That’s what George Harrison sang all those many years ago. I agree. All things do, and must, pass away.
I started my first blog in 1998 or thereabouts when I was a grad student at UC Berkeley. It was called “Life is a Random Draw.” That blog has since been deleted.
That’s understandable since the internet is ephemeral. Impermanence and change are the defining characteristics of the internet as much as it of the universe, as the Buddha realized about 2,700 years ago. Continue reading “Time to Say Goodbye”
Here are a few posts from previous years. Last year’s post was “Whoever fights monsters …”
Around 1951 you could count the number of central government public sector units (PSUs) on the fingers of one hand: there were five. Twenty-five years later by 1976, that number had ballooned to 155. By 1984, there were 220. The central government added 70 PSUs in the following 30 years — for grand total of 290 by 2014. That’s a rate of increase was a little over two per year.
With Modi as the prime minister — and the de facto autocrat of India — the rate of increase of public sector units shot up to over 12 per year. In the four years 2014 to 2018, about 50 additional PSUs were added. Modi promised one thing — “government has no business to be in business” — and delivered precisely the opposite.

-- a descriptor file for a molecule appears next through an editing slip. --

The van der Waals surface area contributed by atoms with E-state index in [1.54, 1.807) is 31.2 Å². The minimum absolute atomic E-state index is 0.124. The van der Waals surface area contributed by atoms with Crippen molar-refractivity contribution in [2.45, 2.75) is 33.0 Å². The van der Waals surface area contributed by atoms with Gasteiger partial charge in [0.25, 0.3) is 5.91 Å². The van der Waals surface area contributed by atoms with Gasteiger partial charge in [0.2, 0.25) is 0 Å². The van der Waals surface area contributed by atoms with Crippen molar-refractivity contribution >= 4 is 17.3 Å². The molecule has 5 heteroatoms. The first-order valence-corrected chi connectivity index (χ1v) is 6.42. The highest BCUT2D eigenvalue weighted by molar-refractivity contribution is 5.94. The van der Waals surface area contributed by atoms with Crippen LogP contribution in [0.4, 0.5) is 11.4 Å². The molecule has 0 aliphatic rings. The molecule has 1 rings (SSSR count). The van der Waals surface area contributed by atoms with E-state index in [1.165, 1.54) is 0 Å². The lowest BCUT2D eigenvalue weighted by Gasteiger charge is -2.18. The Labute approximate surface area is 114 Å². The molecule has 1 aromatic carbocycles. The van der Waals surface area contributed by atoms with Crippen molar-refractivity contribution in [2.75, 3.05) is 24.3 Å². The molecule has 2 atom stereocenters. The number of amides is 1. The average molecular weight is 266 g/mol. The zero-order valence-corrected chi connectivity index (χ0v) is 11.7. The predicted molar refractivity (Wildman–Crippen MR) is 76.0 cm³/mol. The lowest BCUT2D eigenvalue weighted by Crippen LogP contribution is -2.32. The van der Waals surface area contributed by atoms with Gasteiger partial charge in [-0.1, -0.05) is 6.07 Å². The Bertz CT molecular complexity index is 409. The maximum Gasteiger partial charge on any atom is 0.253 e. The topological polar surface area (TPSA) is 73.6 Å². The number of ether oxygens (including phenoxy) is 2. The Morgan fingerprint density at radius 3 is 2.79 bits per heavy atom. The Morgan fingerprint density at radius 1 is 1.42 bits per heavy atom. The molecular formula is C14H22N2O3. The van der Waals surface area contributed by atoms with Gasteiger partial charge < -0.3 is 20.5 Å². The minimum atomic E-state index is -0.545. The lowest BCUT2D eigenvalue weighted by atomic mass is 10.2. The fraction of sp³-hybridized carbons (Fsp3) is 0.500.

Probably because I associate trains with holidays when we were growing up I love trains. One time many years ago I even got to ride a diesel-electric locomotive hauling a passenger train in India — a rare treat. Thanks to YouTube, these days you can get a virtual ride in a locomotive. My favorite train-driver’s view channel is one that goes by the handle HinduCowGirl.
The driver is a Norwegian lady, who I believe is also a sky-diving instructor. She has heaps of videos of the trains she drives. I confess that I spend an inordinate amount of time watching them. All of them are pre-recorded since they don’t have the internet connectivity to live-stream the videos but many are streamed with live chat. It’s fun to hang out with others who share the love of trains. OK, so here’s one of those videos.
Continue reading “Train driver’s view”